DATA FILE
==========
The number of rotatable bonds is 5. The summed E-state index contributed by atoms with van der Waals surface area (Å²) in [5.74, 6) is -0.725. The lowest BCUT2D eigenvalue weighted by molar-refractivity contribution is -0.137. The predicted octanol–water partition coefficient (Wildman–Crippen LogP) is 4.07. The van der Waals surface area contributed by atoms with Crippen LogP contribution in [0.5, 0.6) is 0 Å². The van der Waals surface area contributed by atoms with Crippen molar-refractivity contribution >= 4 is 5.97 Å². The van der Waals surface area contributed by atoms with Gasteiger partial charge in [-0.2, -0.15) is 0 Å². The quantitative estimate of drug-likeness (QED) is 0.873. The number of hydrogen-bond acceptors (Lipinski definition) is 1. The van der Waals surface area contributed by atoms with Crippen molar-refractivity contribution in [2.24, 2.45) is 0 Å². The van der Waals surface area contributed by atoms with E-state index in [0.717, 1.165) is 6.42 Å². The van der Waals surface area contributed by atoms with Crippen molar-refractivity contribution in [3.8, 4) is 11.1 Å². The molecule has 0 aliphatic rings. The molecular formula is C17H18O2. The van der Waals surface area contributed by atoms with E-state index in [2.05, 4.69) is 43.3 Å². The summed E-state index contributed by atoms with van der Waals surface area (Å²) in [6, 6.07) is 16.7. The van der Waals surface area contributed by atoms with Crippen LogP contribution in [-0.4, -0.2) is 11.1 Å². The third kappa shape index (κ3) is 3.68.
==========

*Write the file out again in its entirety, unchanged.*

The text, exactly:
The number of rotatable bonds is 5. The summed E-state index contributed by atoms with van der Waals surface area (Å²) in [5.74, 6) is -0.725. The lowest BCUT2D eigenvalue weighted by molar-refractivity contribution is -0.137. The predicted octanol–water partition coefficient (Wildman–Crippen LogP) is 4.07. The van der Waals surface area contributed by atoms with Crippen LogP contribution in [0.5, 0.6) is 0 Å². The van der Waals surface area contributed by atoms with Crippen molar-refractivity contribution >= 4 is 5.97 Å². The van der Waals surface area contributed by atoms with Gasteiger partial charge in [-0.2, -0.15) is 0 Å². The quantitative estimate of drug-likeness (QED) is 0.873. The number of hydrogen-bond acceptors (Lipinski definition) is 1. The van der Waals surface area contributed by atoms with Crippen molar-refractivity contribution in [2.24, 2.45) is 0 Å². The van der Waals surface area contributed by atoms with E-state index in [0.717, 1.165) is 6.42 Å². The van der Waals surface area contributed by atoms with Crippen molar-refractivity contribution in [3.8, 4) is 11.1 Å². The molecule has 0 aliphatic rings. The molecular formula is C17H18O2. The van der Waals surface area contributed by atoms with E-state index in [2.05, 4.69) is 43.3 Å². The summed E-state index contributed by atoms with van der Waals surface area (Å²) in [6, 6.07) is 16.7. The van der Waals surface area contributed by atoms with Crippen LogP contribution in [-0.4, -0.2) is 11.1 Å². The third kappa shape index (κ3) is 3.68.